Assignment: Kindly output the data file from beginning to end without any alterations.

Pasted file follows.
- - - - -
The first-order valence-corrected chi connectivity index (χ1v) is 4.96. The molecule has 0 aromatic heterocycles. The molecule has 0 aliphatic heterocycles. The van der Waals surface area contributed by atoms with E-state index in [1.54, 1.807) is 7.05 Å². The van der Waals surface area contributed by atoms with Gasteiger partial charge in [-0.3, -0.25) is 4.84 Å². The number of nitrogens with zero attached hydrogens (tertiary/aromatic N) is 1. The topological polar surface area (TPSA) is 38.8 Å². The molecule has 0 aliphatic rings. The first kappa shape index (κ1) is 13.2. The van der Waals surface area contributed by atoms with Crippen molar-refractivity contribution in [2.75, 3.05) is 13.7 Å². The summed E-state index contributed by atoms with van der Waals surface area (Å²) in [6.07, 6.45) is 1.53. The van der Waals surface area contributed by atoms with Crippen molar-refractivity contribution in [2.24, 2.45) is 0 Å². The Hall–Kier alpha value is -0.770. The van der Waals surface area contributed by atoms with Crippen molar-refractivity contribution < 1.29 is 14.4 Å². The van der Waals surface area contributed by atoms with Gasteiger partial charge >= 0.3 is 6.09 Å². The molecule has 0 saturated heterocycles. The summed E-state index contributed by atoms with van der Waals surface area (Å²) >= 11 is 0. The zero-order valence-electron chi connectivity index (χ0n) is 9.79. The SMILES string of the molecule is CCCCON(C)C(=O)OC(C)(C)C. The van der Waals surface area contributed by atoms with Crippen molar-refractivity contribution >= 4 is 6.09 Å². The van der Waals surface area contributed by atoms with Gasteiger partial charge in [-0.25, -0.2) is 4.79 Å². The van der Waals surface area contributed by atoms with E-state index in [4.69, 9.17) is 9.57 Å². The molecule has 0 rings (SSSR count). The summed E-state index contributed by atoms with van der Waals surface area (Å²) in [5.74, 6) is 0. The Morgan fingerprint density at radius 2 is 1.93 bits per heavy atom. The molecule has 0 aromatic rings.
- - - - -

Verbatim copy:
The first-order valence-corrected chi connectivity index (χ1v) is 4.96. The molecule has 0 aromatic heterocycles. The molecule has 0 aliphatic heterocycles. The van der Waals surface area contributed by atoms with E-state index in [1.54, 1.807) is 7.05 Å². The van der Waals surface area contributed by atoms with Gasteiger partial charge in [-0.3, -0.25) is 4.84 Å². The number of nitrogens with zero attached hydrogens (tertiary/aromatic N) is 1. The topological polar surface area (TPSA) is 38.8 Å². The molecule has 0 aliphatic rings. The first kappa shape index (κ1) is 13.2. The van der Waals surface area contributed by atoms with Crippen molar-refractivity contribution in [2.75, 3.05) is 13.7 Å². The summed E-state index contributed by atoms with van der Waals surface area (Å²) in [6.07, 6.45) is 1.53. The van der Waals surface area contributed by atoms with Crippen molar-refractivity contribution in [2.24, 2.45) is 0 Å². The Hall–Kier alpha value is -0.770. The van der Waals surface area contributed by atoms with Crippen molar-refractivity contribution < 1.29 is 14.4 Å². The van der Waals surface area contributed by atoms with Gasteiger partial charge >= 0.3 is 6.09 Å². The molecule has 0 saturated heterocycles. The summed E-state index contributed by atoms with van der Waals surface area (Å²) >= 11 is 0. The zero-order valence-electron chi connectivity index (χ0n) is 9.79. The SMILES string of the molecule is CCCCON(C)C(=O)OC(C)(C)C. The van der Waals surface area contributed by atoms with Crippen molar-refractivity contribution >= 4 is 6.09 Å². The van der Waals surface area contributed by atoms with Gasteiger partial charge in [-0.25, -0.2) is 4.79 Å². The van der Waals surface area contributed by atoms with E-state index in [4.69, 9.17) is 9.57 Å². The molecule has 0 rings (SSSR count). The summed E-state index contributed by atoms with van der Waals surface area (Å²) in [5.74, 6) is 0. The Morgan fingerprint density at radius 2 is 1.93 bits per heavy atom. The molecule has 0 aromatic rings.